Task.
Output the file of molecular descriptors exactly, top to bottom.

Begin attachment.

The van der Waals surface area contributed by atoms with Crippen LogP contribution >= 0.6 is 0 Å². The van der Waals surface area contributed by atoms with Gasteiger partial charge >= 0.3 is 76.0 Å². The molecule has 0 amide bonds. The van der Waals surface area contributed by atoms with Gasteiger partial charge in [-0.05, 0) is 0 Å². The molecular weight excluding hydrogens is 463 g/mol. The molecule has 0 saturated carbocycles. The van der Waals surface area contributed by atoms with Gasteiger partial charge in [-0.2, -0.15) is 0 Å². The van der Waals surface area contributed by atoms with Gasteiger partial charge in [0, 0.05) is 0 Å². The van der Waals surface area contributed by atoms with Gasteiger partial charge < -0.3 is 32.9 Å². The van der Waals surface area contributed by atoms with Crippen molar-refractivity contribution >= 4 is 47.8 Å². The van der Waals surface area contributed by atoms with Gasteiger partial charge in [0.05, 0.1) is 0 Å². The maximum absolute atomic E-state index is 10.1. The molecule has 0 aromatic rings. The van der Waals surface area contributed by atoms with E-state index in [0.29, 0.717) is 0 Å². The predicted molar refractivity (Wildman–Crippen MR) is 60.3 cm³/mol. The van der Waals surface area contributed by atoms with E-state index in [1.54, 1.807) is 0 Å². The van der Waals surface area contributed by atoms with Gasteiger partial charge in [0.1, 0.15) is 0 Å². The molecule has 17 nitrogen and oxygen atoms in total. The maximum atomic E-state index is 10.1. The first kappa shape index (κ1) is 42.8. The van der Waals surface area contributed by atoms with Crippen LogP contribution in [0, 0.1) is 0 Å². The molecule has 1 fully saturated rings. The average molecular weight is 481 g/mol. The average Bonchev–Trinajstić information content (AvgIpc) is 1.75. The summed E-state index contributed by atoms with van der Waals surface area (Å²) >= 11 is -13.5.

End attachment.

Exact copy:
The van der Waals surface area contributed by atoms with Crippen LogP contribution >= 0.6 is 0 Å². The van der Waals surface area contributed by atoms with Gasteiger partial charge >= 0.3 is 76.0 Å². The molecule has 0 amide bonds. The van der Waals surface area contributed by atoms with Gasteiger partial charge in [-0.05, 0) is 0 Å². The molecular weight excluding hydrogens is 463 g/mol. The molecule has 0 saturated carbocycles. The van der Waals surface area contributed by atoms with Gasteiger partial charge in [-0.2, -0.15) is 0 Å². The van der Waals surface area contributed by atoms with Gasteiger partial charge in [0, 0.05) is 0 Å². The van der Waals surface area contributed by atoms with Gasteiger partial charge < -0.3 is 32.9 Å². The van der Waals surface area contributed by atoms with Crippen molar-refractivity contribution >= 4 is 47.8 Å². The van der Waals surface area contributed by atoms with Gasteiger partial charge in [0.05, 0.1) is 0 Å². The maximum absolute atomic E-state index is 10.1. The molecule has 0 aromatic rings. The van der Waals surface area contributed by atoms with E-state index in [0.29, 0.717) is 0 Å². The predicted molar refractivity (Wildman–Crippen MR) is 60.3 cm³/mol. The van der Waals surface area contributed by atoms with E-state index in [1.54, 1.807) is 0 Å². The van der Waals surface area contributed by atoms with Gasteiger partial charge in [0.1, 0.15) is 0 Å². The molecule has 17 nitrogen and oxygen atoms in total. The maximum atomic E-state index is 10.1. The first kappa shape index (κ1) is 42.8. The van der Waals surface area contributed by atoms with Crippen LogP contribution in [0, 0.1) is 0 Å². The molecule has 1 fully saturated rings. The average molecular weight is 481 g/mol. The average Bonchev–Trinajstić information content (AvgIpc) is 1.75. The summed E-state index contributed by atoms with van der Waals surface area (Å²) >= 11 is -13.5.